While family wholeheartedly supported her new decision to stay home, things do happen. In this case, that “thing” happened, oh, just two days before Christmas: in a rush to grab her suitcase and drive off with friends for a Christmas visit, she tripped on the door mat, couldn’t catch her balance and fell.

The bad news is that she broke her neck.

The thankful news is that I’m not talking about ancient family history. Family history-in-the-making in this millennium sure beats the outcome our ancestors of even a couple generations past might have faced. Surgery works miracles. Medical attention reverses dire circumstances, and sets us back on the path to recuperation.

So, I’m thankful that this year’s bedside visit will have a very different outcome than that of the past year.

In the meantime, I’ll share with you some stories and photographs of Sam and Maud Bean’s family.

Yet, by necessity, I’ll have my mind elsewhere in the next few days. I’m sure you’ll understand. After all, the importance instilled in the institution of the family is not just for those who lived in past ages. More than that, it is what we value right here and now.


Above right: For the obligatory dance lessons, my mother and aunt strike just the right recital pose.

18 comments:

  1. Good grief - you scared me. I thought YOU were going into the hospital. Not that I'm glad it's your aunt, you understand, just relieved to know you're OK. Not to worry - we'll still be here. We'll leave the light on for you.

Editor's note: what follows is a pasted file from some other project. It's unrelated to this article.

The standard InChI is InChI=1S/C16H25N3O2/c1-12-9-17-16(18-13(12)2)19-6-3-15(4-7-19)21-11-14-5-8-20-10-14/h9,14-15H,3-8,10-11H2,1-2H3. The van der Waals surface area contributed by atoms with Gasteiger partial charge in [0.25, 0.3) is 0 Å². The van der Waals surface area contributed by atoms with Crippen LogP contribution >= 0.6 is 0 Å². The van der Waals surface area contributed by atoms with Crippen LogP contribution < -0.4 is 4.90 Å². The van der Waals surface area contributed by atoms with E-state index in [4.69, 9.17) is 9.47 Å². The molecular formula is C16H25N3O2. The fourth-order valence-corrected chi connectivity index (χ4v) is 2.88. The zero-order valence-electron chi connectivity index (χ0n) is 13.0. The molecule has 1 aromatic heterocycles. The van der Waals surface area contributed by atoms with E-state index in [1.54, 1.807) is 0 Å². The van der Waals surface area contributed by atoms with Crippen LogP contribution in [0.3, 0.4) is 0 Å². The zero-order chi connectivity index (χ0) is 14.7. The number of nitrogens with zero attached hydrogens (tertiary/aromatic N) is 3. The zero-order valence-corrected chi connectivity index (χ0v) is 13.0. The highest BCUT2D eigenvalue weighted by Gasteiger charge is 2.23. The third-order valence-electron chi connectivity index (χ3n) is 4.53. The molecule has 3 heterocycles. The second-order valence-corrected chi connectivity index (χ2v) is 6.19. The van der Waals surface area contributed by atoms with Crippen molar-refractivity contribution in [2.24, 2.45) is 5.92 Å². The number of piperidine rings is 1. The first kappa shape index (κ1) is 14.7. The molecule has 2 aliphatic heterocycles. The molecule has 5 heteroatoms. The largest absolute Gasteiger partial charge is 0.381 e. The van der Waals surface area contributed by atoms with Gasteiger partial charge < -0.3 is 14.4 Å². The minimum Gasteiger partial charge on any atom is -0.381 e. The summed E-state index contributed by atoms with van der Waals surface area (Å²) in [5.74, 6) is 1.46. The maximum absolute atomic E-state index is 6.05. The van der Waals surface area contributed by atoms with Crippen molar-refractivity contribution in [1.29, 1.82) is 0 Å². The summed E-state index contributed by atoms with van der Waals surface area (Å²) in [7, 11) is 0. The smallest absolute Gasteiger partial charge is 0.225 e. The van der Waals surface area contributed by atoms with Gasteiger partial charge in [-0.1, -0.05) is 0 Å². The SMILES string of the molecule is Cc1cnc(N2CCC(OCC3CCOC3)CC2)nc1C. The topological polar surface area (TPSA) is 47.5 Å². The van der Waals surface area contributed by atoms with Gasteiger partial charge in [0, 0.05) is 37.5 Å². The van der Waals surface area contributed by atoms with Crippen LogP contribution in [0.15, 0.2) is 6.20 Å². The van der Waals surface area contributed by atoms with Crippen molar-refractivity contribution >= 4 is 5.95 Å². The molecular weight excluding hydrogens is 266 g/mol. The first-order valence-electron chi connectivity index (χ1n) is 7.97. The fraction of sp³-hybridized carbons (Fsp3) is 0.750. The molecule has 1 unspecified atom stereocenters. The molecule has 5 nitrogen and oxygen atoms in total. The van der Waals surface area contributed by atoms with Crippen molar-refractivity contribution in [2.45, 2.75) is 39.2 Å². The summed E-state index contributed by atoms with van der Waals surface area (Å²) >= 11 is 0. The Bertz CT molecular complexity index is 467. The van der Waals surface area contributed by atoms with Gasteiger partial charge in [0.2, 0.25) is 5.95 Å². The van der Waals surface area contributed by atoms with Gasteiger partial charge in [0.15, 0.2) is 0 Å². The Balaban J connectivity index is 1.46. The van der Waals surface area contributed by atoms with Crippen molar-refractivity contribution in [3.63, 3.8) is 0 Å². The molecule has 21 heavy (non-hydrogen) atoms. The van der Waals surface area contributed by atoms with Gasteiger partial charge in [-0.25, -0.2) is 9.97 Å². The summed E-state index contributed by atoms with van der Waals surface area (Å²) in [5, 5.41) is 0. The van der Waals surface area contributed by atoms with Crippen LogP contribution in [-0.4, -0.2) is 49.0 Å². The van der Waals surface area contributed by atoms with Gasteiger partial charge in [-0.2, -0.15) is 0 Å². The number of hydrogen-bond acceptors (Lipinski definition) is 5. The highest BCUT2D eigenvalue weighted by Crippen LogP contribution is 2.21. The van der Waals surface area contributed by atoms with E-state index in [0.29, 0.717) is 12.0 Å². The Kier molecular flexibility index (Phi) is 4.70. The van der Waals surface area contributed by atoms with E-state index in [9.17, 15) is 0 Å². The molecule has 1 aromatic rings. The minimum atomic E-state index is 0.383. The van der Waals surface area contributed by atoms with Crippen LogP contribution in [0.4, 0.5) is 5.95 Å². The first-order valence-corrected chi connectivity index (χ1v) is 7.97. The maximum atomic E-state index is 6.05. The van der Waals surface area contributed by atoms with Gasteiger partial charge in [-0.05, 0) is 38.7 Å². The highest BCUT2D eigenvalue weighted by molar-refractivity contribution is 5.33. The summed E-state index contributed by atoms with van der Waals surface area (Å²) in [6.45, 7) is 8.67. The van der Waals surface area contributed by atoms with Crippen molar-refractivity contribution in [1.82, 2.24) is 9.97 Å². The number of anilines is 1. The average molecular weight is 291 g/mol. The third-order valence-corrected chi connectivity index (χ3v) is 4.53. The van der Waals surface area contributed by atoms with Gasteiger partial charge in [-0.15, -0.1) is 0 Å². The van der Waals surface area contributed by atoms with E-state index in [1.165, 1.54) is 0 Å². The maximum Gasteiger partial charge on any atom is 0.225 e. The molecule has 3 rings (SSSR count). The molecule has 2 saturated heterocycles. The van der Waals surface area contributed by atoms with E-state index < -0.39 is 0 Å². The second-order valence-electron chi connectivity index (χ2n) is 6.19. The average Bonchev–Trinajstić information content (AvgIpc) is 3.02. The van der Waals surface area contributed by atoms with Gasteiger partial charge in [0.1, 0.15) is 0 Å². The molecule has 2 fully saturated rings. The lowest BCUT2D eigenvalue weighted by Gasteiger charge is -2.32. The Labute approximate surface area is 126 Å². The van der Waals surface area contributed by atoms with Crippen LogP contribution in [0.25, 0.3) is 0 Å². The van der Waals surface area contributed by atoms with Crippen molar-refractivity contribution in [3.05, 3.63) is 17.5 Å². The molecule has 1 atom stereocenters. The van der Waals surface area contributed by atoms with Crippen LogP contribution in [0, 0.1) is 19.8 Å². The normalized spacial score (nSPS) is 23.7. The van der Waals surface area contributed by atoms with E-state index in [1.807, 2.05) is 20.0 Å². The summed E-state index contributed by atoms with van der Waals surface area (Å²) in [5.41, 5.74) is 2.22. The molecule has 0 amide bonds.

I wish your aunt a speedy and full recovery.

    ReplyDelete
    Replies
    1. Thank you, Wendy. We are taking everything one day at a time. You know how it is: sometimes it seems like it is one step forward, then two steps backwards. But overall, we are making progress here.

      Delete
  2. I am hoping your Aunt can strike just the right recital pose once more and soon.

    ReplyDelete
    Replies
    1. Now, that's the spirit! I know my aunt is hoping, if not in tap dance form, to at least be back to everyday normal!

      Delete
  3. Wow! Talk about a rotten turn of luck for your aunt. I hope she's up and at 'em soon.

    I understand about the writing block issues. I tend to experience the same after a big research trip. Perhaps my brain is just too flooded with good stuff that I can't even compose it all? Who knows. The human mind is quite the puzzle!

    ReplyDelete
    Replies
    1. Jennifer, you remind me of that Gary Larson "Far Side" comic strip where the student raises his hand and asks to be excused from class because "My brain is full!" Sometimes I feel that way, too. But right now, it's not so much a "full" condition as a distracted one. Looking forward to getting back on track, but glad to have the liberty to attend to such needful issues!